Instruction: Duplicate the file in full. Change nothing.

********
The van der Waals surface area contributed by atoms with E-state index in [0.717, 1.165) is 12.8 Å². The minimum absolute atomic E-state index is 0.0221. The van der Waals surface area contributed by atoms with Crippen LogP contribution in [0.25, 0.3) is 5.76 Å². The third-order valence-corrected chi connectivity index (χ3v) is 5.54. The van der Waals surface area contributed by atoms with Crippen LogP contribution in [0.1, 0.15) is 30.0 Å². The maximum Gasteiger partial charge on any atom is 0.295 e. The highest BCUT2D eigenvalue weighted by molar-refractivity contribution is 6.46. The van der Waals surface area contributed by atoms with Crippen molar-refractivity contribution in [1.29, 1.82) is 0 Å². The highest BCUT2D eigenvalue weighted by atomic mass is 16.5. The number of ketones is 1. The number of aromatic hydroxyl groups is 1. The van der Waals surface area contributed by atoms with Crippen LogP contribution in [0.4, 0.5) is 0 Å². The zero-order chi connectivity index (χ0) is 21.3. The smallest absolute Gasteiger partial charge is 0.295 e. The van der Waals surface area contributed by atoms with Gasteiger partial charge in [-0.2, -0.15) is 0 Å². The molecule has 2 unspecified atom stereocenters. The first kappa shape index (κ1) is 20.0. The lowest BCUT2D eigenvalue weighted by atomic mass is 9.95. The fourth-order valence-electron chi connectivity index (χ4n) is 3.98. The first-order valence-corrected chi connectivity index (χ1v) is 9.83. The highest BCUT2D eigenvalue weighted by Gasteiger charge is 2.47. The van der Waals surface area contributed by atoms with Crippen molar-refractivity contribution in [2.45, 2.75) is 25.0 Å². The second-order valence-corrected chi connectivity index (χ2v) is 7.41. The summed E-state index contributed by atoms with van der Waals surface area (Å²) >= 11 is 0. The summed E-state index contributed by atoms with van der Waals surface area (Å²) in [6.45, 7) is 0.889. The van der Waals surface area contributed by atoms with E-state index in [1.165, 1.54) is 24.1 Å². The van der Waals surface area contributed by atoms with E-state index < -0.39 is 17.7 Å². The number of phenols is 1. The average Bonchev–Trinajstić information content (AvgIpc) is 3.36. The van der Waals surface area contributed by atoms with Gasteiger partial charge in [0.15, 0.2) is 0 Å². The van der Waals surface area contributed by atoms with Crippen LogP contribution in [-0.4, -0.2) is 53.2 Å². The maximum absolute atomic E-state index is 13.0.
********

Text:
The van der Waals surface area contributed by atoms with E-state index in [0.717, 1.165) is 12.8 Å². The minimum absolute atomic E-state index is 0.0221. The van der Waals surface area contributed by atoms with Crippen LogP contribution in [0.25, 0.3) is 5.76 Å². The third-order valence-corrected chi connectivity index (χ3v) is 5.54. The van der Waals surface area contributed by atoms with Crippen LogP contribution in [0.1, 0.15) is 30.0 Å². The maximum Gasteiger partial charge on any atom is 0.295 e. The highest BCUT2D eigenvalue weighted by molar-refractivity contribution is 6.46. The van der Waals surface area contributed by atoms with Crippen molar-refractivity contribution in [1.29, 1.82) is 0 Å². The highest BCUT2D eigenvalue weighted by atomic mass is 16.5. The number of ketones is 1. The number of aromatic hydroxyl groups is 1. The van der Waals surface area contributed by atoms with Crippen LogP contribution in [0.4, 0.5) is 0 Å². The zero-order chi connectivity index (χ0) is 21.3. The smallest absolute Gasteiger partial charge is 0.295 e. The van der Waals surface area contributed by atoms with Gasteiger partial charge in [-0.2, -0.15) is 0 Å². The molecule has 2 unspecified atom stereocenters. The first kappa shape index (κ1) is 20.0. The lowest BCUT2D eigenvalue weighted by atomic mass is 9.95. The fourth-order valence-electron chi connectivity index (χ4n) is 3.98. The first-order valence-corrected chi connectivity index (χ1v) is 9.83. The highest BCUT2D eigenvalue weighted by Gasteiger charge is 2.47. The van der Waals surface area contributed by atoms with Crippen molar-refractivity contribution in [2.45, 2.75) is 25.0 Å². The second-order valence-corrected chi connectivity index (χ2v) is 7.41. The summed E-state index contributed by atoms with van der Waals surface area (Å²) >= 11 is 0. The summed E-state index contributed by atoms with van der Waals surface area (Å²) in [6.45, 7) is 0.889. The van der Waals surface area contributed by atoms with E-state index in [1.165, 1.54) is 24.1 Å². The van der Waals surface area contributed by atoms with E-state index < -0.39 is 17.7 Å². The number of phenols is 1. The average Bonchev–Trinajstić information content (AvgIpc) is 3.36. The van der Waals surface area contributed by atoms with Gasteiger partial charge in [0.15, 0.2) is 0 Å². The van der Waals surface area contributed by atoms with Crippen LogP contribution in [-0.4, -0.2) is 53.2 Å². The maximum absolute atomic E-state index is 13.0.